document authors.  All rights reserved.

   This document is subject to BCP 78 and the IETF Trust's Legal
   Provisions Relating to IETF Documents
   (http://trustee.ietf.org/license-info) in effect on the date of
   publication of this document.  Please review these documents
   carefully, as they describe your rights and restrictions with respect



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   to this document.  Code Components extracted from this document must
   include Simplified BSD License text as described in Section 4.e of
   the Trust Legal Provisions and are provided without warranty as
   described in the Simplified BSD License.

Table of Contents

   1.  Introduction  . . . . . . . . . . . . . . . . . . . . . . . .   2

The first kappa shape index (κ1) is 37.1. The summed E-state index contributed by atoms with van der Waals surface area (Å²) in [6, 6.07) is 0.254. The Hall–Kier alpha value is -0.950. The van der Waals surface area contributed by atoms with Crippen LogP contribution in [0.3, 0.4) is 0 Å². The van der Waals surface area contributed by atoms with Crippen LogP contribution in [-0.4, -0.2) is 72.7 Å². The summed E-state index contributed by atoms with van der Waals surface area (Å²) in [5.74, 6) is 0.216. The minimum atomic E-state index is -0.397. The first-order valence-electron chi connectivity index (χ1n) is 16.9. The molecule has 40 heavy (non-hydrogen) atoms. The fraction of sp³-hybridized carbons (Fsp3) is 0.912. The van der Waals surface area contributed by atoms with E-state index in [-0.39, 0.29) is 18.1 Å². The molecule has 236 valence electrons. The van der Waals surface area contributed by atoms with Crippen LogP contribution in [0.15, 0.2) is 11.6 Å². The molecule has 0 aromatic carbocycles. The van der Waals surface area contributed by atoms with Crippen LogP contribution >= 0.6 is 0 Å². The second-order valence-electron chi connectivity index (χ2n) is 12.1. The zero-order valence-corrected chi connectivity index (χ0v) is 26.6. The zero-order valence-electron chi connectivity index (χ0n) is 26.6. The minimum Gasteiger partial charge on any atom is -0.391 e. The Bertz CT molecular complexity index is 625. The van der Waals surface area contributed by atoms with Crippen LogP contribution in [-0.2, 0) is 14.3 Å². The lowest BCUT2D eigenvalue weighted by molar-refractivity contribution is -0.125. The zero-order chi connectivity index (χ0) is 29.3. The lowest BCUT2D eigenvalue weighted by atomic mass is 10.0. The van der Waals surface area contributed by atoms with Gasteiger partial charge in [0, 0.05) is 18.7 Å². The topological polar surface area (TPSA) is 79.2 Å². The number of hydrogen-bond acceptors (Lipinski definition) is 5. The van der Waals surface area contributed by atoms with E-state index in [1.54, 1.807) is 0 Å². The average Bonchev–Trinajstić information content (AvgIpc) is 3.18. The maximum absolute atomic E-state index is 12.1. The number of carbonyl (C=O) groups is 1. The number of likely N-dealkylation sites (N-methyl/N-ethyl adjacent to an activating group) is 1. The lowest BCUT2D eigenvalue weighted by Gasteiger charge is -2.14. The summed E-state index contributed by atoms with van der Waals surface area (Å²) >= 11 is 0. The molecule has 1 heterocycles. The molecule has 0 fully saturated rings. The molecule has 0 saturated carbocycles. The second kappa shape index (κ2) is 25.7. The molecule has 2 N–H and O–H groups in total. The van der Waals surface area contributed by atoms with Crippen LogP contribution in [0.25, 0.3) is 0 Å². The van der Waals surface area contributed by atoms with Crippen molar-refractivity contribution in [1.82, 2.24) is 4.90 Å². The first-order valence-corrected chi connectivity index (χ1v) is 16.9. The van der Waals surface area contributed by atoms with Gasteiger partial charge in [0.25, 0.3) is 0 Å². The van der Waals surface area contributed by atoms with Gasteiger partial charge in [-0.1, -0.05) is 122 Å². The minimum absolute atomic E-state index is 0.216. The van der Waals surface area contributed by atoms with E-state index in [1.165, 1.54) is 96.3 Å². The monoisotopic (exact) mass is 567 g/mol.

1.1.  Conventions used in this document . . . . . . . . . . . .   2
       1.1.1.  Terminology . . . . . . . . . . . . . . . . . . . . .   2
       1.1.2.  Requirements Language . . . . . . . . . . . . . . . .   3
   2.  Residence Time Measurement  . . . . . . . . . . . . . . . . .   3
   3.  G-ACh for Residence Time Measurement  . . . . . . . . . . . .   4
   4.  Control Plane Theory of Operation . . . . . . . . . . . . . .   5
     4.1.  RSVP-TE Control Plane Operation to Support RTM  . . . . .   5
   5.  Data Plane Theory of Operation  . . . . . . . . . . . . . . .   6
   6.  Applicable PTP Scenarios  . . . . . . . . . . . . . . . . . .   6
   7.  IANA Considerations . . . . . . . . . . . . . . . . . . . . .   7
     7.1.  New RTM G-ACh . . . . . . . . . . . . . . . . . . . . . .   7
     7.2.  New RTM TLV Registry  . . . . . . . . . . . . . . . . . .   7
   8.  Security Considerations . . . . . . . . . . . . . . . . . . .   7
   9.  Acknowledgements  . . . . . . . . . . . . . . . . . . . . . .   8
   10. References  . . . . . . . . . . . . . . . . . . . . . . . . .   8
     10.1.  Normative References . . . . . . . . . . . . . . . . . .   8